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How can the surface area of a sphere be exactly 4 times the area of it's cross-sectional area? This seems too clean; why 4?

If I sliced 4 thin circles from the middle of a sphere and stuck them together (and was able to morph them) would I end up with another hollow sphere?

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  • $\begingroup$ Related: math.stackexchange.com/questions/1833867 $\endgroup$ – Watson Nov 2 '16 at 16:09
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    $\begingroup$ Note your first sphere was solid and your constructed sphere was hollow. So the "magic" of making a new sphere out of a teeny cross-section of a sphere is no more paradoxical as creating a huge pyramid out of 4 flat triangles. As for why 4. Well... calculus... $\endgroup$ – fleablood Nov 2 '16 at 16:36
  • $\begingroup$ @fleablood, but a cube from 6 squares ... $\endgroup$ – z100 Nov 2 '16 at 16:41
  • $\begingroup$ Right, I was not addressing the "why 4" question but the "if I slice a tiny section for the center I can recreate the sphere" issue. I assumed this seemed paradoxical to the OP (else why would s/he have asked it). $\endgroup$ – fleablood Nov 2 '16 at 17:04
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Here the $4\pi$ should be viewed not as $4$ times $\pi$ but rather as $2$ times $2\pi$ and then there is a reasonably nice geometric explanation. Namely, if you project the sphere to, say, the $z$-axis, then the inverse image of each small subsegment of $[-1,1]$ will have area $2\pi h$ where $h$ is the length of the subsegment. You see this particularly clearly in the case of a small subsegment around $0$ in which case you get a thin strip which is roughly the product of the equator (of length $2\pi$) by a segment of length $h$. Therefore the total area is $2\times 2\pi=4\pi$.

Four unit disks do have the same area as the unit sphere, but you can't patch them together without distorting them so as to form the sphere. One way of seeing it is in terms of a metric invariant called Gaussian curvature (this invariant vanishes for the disk but is equal to 1 for the sphere).

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  • $\begingroup$ I believe this property of a sphere fascinated many SE community members. What about a more intuitive answer which does not include a more or less explicit use of integrals? Maybe more like Gauss's law. $\endgroup$ – z100 Nov 2 '16 at 16:57
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If you consider a cross-section of the sphere at a height $h$ above the equatorial plane, you get a circle of radius $\sqrt{r^2-h^2}$, and circumference $2\pi\sqrt{r^2-h^2}$.

Then you can be tempted to conclude that the area of the sphere is the average perimeter from $-r$ to $r$, which would yield $\pi^2r^2$.

But you must take into account the fact that the surface is not vertical but oblique and there is a correction factor equal to the secant of the angle of the normal, or $\dfrac r{\sqrt{r^2-h^2}}$.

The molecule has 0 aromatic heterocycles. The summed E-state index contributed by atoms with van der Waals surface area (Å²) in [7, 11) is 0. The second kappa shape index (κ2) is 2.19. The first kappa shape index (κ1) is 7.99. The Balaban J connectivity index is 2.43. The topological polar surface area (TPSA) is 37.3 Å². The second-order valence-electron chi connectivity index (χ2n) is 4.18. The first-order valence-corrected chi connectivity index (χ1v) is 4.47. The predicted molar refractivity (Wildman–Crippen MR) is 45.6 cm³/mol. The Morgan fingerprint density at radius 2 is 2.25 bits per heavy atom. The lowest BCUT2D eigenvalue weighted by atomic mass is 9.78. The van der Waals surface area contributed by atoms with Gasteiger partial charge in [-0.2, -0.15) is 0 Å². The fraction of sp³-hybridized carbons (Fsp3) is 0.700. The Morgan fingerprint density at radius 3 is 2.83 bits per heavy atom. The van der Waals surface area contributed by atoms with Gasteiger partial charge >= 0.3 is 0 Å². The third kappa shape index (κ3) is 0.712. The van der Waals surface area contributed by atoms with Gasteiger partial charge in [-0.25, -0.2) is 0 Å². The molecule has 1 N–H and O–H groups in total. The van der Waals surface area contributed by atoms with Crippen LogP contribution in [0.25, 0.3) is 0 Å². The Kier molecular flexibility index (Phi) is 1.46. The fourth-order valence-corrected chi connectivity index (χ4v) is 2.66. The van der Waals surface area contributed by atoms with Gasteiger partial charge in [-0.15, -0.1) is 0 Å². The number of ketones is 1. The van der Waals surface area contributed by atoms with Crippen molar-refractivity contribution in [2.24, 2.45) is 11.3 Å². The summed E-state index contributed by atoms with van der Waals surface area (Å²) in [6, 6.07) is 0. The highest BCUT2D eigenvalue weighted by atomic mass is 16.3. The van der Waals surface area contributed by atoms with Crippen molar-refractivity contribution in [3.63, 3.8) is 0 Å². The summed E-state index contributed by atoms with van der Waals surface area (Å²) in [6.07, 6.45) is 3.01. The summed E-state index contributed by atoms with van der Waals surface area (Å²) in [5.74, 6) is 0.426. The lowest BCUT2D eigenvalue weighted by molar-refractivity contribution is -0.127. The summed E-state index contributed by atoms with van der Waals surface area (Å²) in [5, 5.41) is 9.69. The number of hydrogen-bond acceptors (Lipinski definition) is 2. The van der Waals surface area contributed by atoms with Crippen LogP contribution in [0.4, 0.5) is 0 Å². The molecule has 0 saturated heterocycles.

So after simplification you are just integrating $2\pi r$ from $-r$ to $r$, which explains the factor $4$.

A geometric interpretation is by saying that any slice of small height $\delta h$ in a sphere has the same area (!)

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  • $\begingroup$ "So after simplification you are just integrating 2πr from −r to r" can you explain this in greater detail. If r is constant that would be the surface area of the sides of a cylander, wouldn't it. If you meant 2pi h that... be only a factor of 2 as int(h) is h^2/2. But you can't mean that as that's be the surface of a cone. $\endgroup$ – fleablood Nov 2 '16 at 17:53
  • $\begingroup$ @fleablood: the factors $\sqrt{r^2-h^2}$ do simplify, and the area is indeed that of the cylinder that tangents the sphere, as counterintuitive as it may sound. For instance, take the last slice close to the pole, from $r-h$ to $r$: it approximately yields a circle of area $\pi(r^2-(r-\delta)^2)\approx2\pi r\delta$, like all other slices. $\endgroup$ – Yves Daoust Nov 2 '16 at 18:24
  • $\begingroup$ I don't think it was intuitive to me to "average" the circles (which honestly never even occured to me) so much as to integrate the constantly changing circumferences. A common mistake would be to assume as h and $\sqrt {r^2-h^2} $ appear interchangeable (they aren't) their integrals are the same. But that'd yield a cone. It boils down to $\int_{0}^1\sqrt {1-x^2}dx $=1, which is where I decided my answer was no longer "intuitive" so I quit writing my answer. Normalizing averages seems an interesting approach, but it wasn't intuitive to me at any rate. $\endgroup$ – fleablood Nov 2 '16 at 19:13
  • $\begingroup$ @fleablood: I don't see how $h$ and $\sqrt{r^2-h^2}$ appear interchangeable and what relation this discussion has with my solution. $\endgroup$ – Yves Daoust Nov 2 '16 at 19:21
  • $\begingroup$ I'm just wondering if you can give greater detail. "Then you can be tempted to conclude that the area of the sphere is the average perimeter" I don't see why I would think that. "But you must take into account the fact that the surface is not vertical but oblique and there is a correction factor equal" A correction factor of what exactly. I don't see what we are calculating. "So after simplification you are just integrating 2πr" after simpligying what exactly and how so? and.... $\endgroup$ – fleablood Nov 2 '16 at 20:27

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